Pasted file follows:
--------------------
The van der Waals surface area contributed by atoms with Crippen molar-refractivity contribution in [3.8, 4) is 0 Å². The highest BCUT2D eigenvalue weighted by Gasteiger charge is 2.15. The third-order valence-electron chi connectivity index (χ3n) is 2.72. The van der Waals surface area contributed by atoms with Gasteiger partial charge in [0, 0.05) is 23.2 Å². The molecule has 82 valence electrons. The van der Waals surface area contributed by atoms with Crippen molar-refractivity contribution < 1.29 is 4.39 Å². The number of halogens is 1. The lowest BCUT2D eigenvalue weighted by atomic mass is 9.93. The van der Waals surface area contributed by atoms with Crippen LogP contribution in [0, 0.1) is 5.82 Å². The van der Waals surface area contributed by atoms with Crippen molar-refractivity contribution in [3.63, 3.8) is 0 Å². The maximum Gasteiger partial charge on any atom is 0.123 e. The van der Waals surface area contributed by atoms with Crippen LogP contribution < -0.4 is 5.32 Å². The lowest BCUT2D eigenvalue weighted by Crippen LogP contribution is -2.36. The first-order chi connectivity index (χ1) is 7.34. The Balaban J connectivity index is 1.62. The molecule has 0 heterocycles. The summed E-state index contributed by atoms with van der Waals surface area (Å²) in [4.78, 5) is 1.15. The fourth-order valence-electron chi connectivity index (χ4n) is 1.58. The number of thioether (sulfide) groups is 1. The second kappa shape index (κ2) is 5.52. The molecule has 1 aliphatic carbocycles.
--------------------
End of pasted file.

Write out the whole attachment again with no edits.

The van der Waals surface area contributed by atoms with Crippen molar-refractivity contribution in [3.8, 4) is 0 Å². The highest BCUT2D eigenvalue weighted by Gasteiger charge is 2.15. The third-order valence-electron chi connectivity index (χ3n) is 2.72. The van der Waals surface area contributed by atoms with Gasteiger partial charge in [0, 0.05) is 23.2 Å². The molecule has 82 valence electrons. The van der Waals surface area contributed by atoms with Crippen molar-refractivity contribution < 1.29 is 4.39 Å². The number of halogens is 1. The lowest BCUT2D eigenvalue weighted by atomic mass is 9.93. The van der Waals surface area contributed by atoms with Crippen LogP contribution in [0, 0.1) is 5.82 Å². The van der Waals surface area contributed by atoms with Crippen molar-refractivity contribution in [3.63, 3.8) is 0 Å². The maximum Gasteiger partial charge on any atom is 0.123 e. The van der Waals surface area contributed by atoms with Crippen LogP contribution < -0.4 is 5.32 Å². The lowest BCUT2D eigenvalue weighted by Crippen LogP contribution is -2.36. The first-order chi connectivity index (χ1) is 7.34. The Balaban J connectivity index is 1.62. The molecule has 0 heterocycles. The summed E-state index contributed by atoms with van der Waals surface area (Å²) in [4.78, 5) is 1.15. The fourth-order valence-electron chi connectivity index (χ4n) is 1.58. The number of thioether (sulfide) groups is 1. The second kappa shape index (κ2) is 5.52. The molecule has 1 aliphatic carbocycles.